Heilige Dankegesang Dec 1945

Notes on a performance of Beethoven’s A minor quartet in December 1945, where the audience members were photographed in black and white

After great pain, a formal feeling comes – Emily Dickinson

Emily had the faces right: eyes not meeting
Mourning in the evening of the world.
Audience members thinking in their black
“It’s so strange that Joe won’t be coming back”

Black and white is all you need
As in the hour before the sun comes up, on a doubtful day
Black and white is light enough to read
Names on a wall made for wailing,
Names that left town two years ago
Cheerful enough considering the times
In which we lived then.

Beethoven had the music right: four by four
Drop by drop it comes like tears before rain.
Life resumes, what in God’s name what were we to do.

The Army sent us his remains
In nineteen hundred and forty six
So I was wrong, a part of him came back.
The other parts, the ready smile, his awful jokes
They are still in Europe I suppose
Perhaps he’s in a painting in a rebuilt museum
Eyes following you around the room. He’d like that.

Europe made him. His great grandfather
Was wanted by the police for paving stones
Hurled through palace windows in the year of paving stones
They bundled him on a ship in Bremen
His name appears nowhere in the records
But he bought land as cheap as tears in Missouri
Cried, sighed, and overwhelmed, he died.
But not before time, not before his wife
Cried, sighed, heaved a wriggling thing, and died.

After we threw Joe back to Europe, like Lot’s wife,
We did quite well. Our children are employee of the month
Our children make money in corporation law.
Our ghosts come only to weddings and funerals.

This music is about recovery.
The last recovery
Penultimate to the end.

Years later, his brother died in long term care
Refusing medication, and we buried him
(How were we to know)
On that day in September. As the towers fell
The priest hurried through the mass for the dead
And our funeral cortege
Went into a town everyone was fleeing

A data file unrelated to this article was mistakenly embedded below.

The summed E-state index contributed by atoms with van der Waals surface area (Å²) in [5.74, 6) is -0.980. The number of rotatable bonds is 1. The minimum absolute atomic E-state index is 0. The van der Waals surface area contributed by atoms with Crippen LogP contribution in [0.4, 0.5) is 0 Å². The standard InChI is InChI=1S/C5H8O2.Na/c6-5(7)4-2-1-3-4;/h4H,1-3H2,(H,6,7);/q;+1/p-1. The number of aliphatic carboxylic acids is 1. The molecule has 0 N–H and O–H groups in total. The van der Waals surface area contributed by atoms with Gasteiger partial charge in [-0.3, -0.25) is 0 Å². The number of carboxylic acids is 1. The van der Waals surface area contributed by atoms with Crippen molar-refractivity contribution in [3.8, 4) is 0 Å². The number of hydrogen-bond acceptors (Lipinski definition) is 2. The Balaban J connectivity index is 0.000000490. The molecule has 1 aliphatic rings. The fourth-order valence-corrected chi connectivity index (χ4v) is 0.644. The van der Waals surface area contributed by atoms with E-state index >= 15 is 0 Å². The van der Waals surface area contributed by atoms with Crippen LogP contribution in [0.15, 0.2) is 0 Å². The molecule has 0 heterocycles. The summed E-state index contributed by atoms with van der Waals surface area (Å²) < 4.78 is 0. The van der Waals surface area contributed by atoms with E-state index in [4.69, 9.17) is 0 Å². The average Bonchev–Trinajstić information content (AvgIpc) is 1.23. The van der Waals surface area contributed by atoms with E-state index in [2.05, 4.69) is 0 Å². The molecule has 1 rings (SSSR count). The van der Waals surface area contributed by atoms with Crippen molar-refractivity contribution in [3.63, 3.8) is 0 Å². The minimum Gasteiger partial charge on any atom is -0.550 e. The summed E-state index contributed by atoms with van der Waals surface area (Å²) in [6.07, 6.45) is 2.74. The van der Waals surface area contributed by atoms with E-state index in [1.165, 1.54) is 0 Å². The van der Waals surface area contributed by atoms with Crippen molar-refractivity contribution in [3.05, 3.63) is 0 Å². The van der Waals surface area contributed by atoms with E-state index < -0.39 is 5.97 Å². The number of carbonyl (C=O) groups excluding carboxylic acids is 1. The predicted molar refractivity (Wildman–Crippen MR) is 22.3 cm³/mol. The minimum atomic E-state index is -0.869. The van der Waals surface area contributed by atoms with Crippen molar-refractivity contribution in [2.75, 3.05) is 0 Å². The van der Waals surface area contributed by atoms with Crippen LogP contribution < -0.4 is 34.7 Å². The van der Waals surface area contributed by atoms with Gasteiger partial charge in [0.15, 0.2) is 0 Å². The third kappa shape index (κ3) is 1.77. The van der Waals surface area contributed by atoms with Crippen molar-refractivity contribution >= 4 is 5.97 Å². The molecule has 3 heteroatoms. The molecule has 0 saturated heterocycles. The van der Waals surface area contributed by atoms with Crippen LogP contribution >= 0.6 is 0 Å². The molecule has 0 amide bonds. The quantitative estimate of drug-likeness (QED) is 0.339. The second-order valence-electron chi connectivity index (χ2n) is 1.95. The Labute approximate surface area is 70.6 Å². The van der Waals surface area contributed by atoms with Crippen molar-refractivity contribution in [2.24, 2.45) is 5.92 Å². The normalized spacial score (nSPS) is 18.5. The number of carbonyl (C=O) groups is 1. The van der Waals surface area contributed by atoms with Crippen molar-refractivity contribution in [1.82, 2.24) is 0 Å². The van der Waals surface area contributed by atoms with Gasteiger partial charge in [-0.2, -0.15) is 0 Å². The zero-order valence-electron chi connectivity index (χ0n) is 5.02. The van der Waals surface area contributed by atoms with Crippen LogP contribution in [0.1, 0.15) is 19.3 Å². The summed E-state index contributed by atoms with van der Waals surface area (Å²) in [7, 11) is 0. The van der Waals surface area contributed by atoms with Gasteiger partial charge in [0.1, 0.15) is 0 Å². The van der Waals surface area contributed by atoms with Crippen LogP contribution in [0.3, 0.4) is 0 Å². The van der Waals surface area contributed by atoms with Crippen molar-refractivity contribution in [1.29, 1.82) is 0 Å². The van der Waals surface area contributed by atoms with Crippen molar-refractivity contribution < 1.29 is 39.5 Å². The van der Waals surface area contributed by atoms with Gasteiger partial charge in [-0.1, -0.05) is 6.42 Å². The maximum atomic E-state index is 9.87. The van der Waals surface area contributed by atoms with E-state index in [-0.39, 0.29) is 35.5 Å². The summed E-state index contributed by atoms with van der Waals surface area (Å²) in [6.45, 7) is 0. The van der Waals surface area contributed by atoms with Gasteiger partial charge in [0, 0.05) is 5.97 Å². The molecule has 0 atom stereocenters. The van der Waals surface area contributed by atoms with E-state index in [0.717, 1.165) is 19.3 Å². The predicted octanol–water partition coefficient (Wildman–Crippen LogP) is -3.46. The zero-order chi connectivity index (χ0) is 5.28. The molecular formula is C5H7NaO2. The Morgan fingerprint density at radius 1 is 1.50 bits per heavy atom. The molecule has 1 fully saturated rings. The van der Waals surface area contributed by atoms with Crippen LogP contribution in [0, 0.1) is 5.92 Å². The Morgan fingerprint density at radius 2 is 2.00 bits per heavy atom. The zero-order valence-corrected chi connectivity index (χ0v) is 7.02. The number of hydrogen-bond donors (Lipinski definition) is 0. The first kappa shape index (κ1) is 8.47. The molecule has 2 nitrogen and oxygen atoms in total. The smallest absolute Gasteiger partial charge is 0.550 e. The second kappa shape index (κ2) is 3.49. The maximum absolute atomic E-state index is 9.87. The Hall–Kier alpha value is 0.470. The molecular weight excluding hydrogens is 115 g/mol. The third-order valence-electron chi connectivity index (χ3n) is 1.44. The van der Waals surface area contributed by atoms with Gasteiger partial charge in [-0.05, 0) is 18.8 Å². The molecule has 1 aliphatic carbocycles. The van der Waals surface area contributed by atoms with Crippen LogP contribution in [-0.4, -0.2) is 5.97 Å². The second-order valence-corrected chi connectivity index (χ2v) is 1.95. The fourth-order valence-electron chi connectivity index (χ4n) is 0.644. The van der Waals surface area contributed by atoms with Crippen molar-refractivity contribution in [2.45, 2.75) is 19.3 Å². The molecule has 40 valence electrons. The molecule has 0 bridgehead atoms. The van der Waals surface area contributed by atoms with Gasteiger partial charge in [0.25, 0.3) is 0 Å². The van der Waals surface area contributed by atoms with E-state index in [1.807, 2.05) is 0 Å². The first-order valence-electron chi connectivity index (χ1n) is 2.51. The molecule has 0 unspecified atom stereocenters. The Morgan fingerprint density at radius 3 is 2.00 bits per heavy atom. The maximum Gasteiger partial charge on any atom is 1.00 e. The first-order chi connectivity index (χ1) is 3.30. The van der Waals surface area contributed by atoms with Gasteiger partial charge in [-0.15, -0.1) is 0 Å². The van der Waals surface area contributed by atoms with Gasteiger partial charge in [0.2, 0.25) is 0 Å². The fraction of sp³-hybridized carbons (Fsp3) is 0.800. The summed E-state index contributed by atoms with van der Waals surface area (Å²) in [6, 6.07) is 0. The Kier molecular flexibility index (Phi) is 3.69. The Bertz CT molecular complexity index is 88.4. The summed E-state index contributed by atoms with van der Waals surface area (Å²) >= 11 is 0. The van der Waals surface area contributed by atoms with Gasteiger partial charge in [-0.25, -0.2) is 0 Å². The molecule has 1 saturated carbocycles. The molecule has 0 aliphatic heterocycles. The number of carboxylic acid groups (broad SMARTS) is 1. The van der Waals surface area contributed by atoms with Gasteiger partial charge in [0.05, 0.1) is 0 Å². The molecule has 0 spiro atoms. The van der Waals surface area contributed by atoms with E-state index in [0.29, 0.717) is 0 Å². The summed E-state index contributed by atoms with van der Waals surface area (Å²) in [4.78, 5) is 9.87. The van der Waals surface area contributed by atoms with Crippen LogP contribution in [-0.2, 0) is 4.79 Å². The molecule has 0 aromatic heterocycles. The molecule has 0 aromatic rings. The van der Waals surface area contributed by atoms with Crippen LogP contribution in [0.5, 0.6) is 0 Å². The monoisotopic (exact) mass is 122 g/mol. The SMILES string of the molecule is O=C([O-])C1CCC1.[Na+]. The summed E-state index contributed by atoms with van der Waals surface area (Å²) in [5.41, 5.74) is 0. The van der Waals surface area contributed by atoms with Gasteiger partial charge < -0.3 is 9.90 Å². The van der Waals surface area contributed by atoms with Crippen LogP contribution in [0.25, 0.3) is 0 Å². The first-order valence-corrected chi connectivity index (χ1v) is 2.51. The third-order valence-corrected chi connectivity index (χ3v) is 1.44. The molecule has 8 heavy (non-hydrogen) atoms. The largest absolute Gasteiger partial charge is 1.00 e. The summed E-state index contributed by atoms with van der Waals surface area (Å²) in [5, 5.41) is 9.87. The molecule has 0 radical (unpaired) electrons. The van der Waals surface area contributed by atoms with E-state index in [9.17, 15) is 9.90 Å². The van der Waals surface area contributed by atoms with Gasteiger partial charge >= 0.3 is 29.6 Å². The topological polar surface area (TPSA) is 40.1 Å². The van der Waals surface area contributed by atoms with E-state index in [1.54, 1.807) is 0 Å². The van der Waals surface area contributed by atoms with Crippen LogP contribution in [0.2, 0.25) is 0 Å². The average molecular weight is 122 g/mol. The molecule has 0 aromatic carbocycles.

Because the plane was headed our way.
Normally silent we the living wailed in fright
Which was condign given the circumstances.

And I live in shadows now, and I see no colors any more,
Shifting shades of grey. The nurses say the sun is shining
The doctors say the sky is blue
But I am on a wheel refining
My soul in that fire that burns me through
With the things I did and did not do.

Thanks for stopping by this chambered place
This godown warehouse of waiting souls
Who endured it all, starting with the Archduke
And ending with American planes
Turning upon us, we who thought
During the wars, on other shores, that we fought
(Or had fought by proxies of the poor)
That we were the monsters of the deep
Not fearing, undismay’d and not wailing
Not mourning
Even in the time for mourning,
The small uncertain hours before day.

The lucky ones chose their alternative end
From smoke to sunlight
It was as if they wanted to quit
Smoking,
And I sense that some of them died
Joking,
That it was time to quit
Smoking,
And make a leap. It was after all a nice day, wasn’t it.
They’d almost turned around it was so nice
To take the kids fishing or mow the lawn.

When everything is easy, war comes.
When we’re getting a little sleazy, war comes.
You ask me why I smoke, let me tell you a thing
Or two,
We lit them on Times Square like miniature funeral pyres
We figured we were going to die young
Like Joe, he was a Lucky one
I mean, what was I saying, that he was a Lucky man
I mean, what the hell was I saying, that’s what he smoked.

Four string instruments continue to do their thing
A wordless song of convalescence, that’s the thing
It’s sad but not depressing, like that Copland thing
They played when FDR died, and yes, we sighed.

What time is it
What day is it
Where am I
Who are you
What light is that
What light
What light

Edward G. Nilges 1 March 2009

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